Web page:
width: myText.width + 10
     height: myText.height + 10

     color: "blue"

     Text {
       id: myText

       text: "Button"
       color: "white"

       anchors.centerIn: parent
     }
   }

 }

You may have noticed that we moved the anchors declaration out from the Text to its parent item, the new Rectangle component and positioned the Text item again in the center of its parent. We also set the size of the rectangle to wrap the entire Text element plus an additional padding of 10.

Looks like a button but it's still not acting like a button. This is because it's not responding to clicks. Let's change that by adding the second new component, called MouseArea, as a child of the rectangle:

 Rectangle {
   anchors.horizontalCenter: parent.horizontalCenter
   anchors.bottom: parent.bottom

   width: myText.width + 10
   height: myText.height + 10

   color: "blue"

   Text {
     id: myText

     text: "Button"
     color: "white"

     anchors.centerIn: parent
   }

   MouseArea {
     id: mouseArea

     anchors.fill: parent

     onClicked: {
       console.debug("Button clicked")
     }
   }
 }

The MouseArea fills its parent, meaning that the entire button is within the click range. There's one more new thing: the onClicked: declaration. What looks like a property is a so-called signal handler from the clicked signal of the MouseArea. The signal gets emitted every time a click happens within the MouseArea. The console.debug command therefore prints "Button clicked" to the log output pane every time the signal handler fires.

Now that we've covered this information, let's give your example a try and watch at the "Application Output" pane below the editor.

That's your first custom component! Later on in your own projects, you can move that code into its own QML file that you can then just import and reuse across your project. We already prepared an example file for you: Open the MyButton.qml qml file from the file tree in the left pane, copy your custom component from above and replace the empty Item {} component with your code(make sure to only keep the import statements as they are).

You can now go back to your Main.qml file and replace the code block from above with this simple one:

 MyButton {}

Just a small improvement: Since we want the button to be re-usable at different points of our project, it doesn't really make sense that we defined the default position of the button with anchors inside the component. So go ahead and delete the 2 anchors definitions of the Rectangle in MyButton.qml and instead define them in your Main.qml file like this:

 MyButton {
   anchors.horizontalCenter: parent.horizontalCenter
   anchors.bottom: parent.bottom
 }

Property Bindings

Beside the already mentioned signal handlers, QML offers another concept for reacting to changes: Property Bindings. Whenever a property changes its value, it can send a signal to notify others of this change. You can listen to that change by adding an on<PropertyName>Changed signal handler. You can also bind a property to another property of the same or different component, so whenever a property changes all of its bound properties change too.

Let's try this with the background color of our custom button. The MouseArea item offers a property called pressed that's true whenever there is an active press within the area. Change the implementation of MyButton.qml to match the following listing:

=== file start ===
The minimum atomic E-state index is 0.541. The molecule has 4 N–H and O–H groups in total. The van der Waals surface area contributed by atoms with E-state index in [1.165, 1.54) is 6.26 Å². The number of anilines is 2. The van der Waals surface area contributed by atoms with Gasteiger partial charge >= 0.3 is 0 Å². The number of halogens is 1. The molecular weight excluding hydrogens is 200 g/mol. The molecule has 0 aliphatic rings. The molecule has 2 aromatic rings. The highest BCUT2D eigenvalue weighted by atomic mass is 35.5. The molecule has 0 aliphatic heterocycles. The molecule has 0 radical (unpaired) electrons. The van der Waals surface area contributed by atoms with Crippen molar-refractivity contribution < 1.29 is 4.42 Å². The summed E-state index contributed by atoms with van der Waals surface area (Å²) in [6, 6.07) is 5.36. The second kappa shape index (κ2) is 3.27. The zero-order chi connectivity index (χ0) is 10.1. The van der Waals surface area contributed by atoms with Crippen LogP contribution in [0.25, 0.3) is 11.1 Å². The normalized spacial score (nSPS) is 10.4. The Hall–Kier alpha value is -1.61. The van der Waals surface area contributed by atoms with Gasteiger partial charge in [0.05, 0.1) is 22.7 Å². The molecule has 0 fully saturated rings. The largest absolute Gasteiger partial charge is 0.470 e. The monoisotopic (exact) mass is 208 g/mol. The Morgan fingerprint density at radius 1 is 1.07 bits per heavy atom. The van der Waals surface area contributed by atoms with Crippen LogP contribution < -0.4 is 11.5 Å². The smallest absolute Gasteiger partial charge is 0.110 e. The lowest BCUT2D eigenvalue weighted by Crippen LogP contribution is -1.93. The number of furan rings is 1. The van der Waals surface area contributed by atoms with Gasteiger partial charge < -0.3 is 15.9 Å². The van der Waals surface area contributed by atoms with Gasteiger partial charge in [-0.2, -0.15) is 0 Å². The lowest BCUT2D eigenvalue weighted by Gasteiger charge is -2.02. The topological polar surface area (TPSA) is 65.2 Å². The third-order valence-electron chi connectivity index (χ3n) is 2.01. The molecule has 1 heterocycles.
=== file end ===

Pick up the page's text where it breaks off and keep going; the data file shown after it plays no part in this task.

Rectangle {
   width: myText.width + 10
   height: myText.height + 10

   // Here is our actual property binding to the pressed property of the MouseArea
   color: mouseArea.pressed ? "lightblue" : "blue"

   Text {
     id: myText

     text: "Button"
     color: "white"

     anchors.centerIn: parent
   }

   MouseArea {
     id: mouseArea

     anchors.fill: parent

     onClicked: {
       console.debug("Button clicked")
     }
   }
 }

Whenever the pressed property of the MouseArea changes, the property binding on the color property of the rectangle gets re-evaluated.

Note: The "<bool condition> ? <first argument> : <second argument>" is just a short form of an if/else block, meaning that if the bool condition is true use the first argument, otherwise the second one.

Now watch how the background color of your button changes when you press and hold the button.

You can add property binding for almost all properties within your project. As an example look at the width and height declaration of the rectangle. You actually used a property binding before, because it is bound the the width and height of the text to match its size. We can change the text of the Text item as soon as the button gets clicked and see how the button resizes.

All we have to do is add another line of code to the onClicked handler within the MouseArea:

 MouseArea {
   id: mouseArea

   anchors.fill: parent

   onClicked: {
     console.debug("Button clicked")
     // Change text of button
     myText.text = "Clicked Button"
   }
 }

Note: You can change the text by referencing the property with the syntax itemId.property. Please also note the assignment operator is different from the property colon assignment in QML. The reason for the changed syntax can be easily explained: You're writing JavaScript code within the { } declaration of a signal handler.

Next Steps

Congratulations, you successfully started your first game with Felgo. Now it's time to get deeper into Felgo's concepts and gaming-related components. Please have a look at the following guides:

If you are interested in learning more about the basics of Qt & QML, consider looking at the following tutorials:

Finally, we provide you with a number of open-source demo games and examples. You may use them as a starting point for your own game, or just copy parts of it to speed up your development.

Want to learn more about the MouseArea component? Place your mouse cursor somewhere in the MouseArea declaration and press F1 to open the integrated help. The new page will replace this one, so bye bye for now! Or you can come back by navigating back with the yellow arrows at the top, or the backspace key, or using your extra mouse buttons, just like within a browser.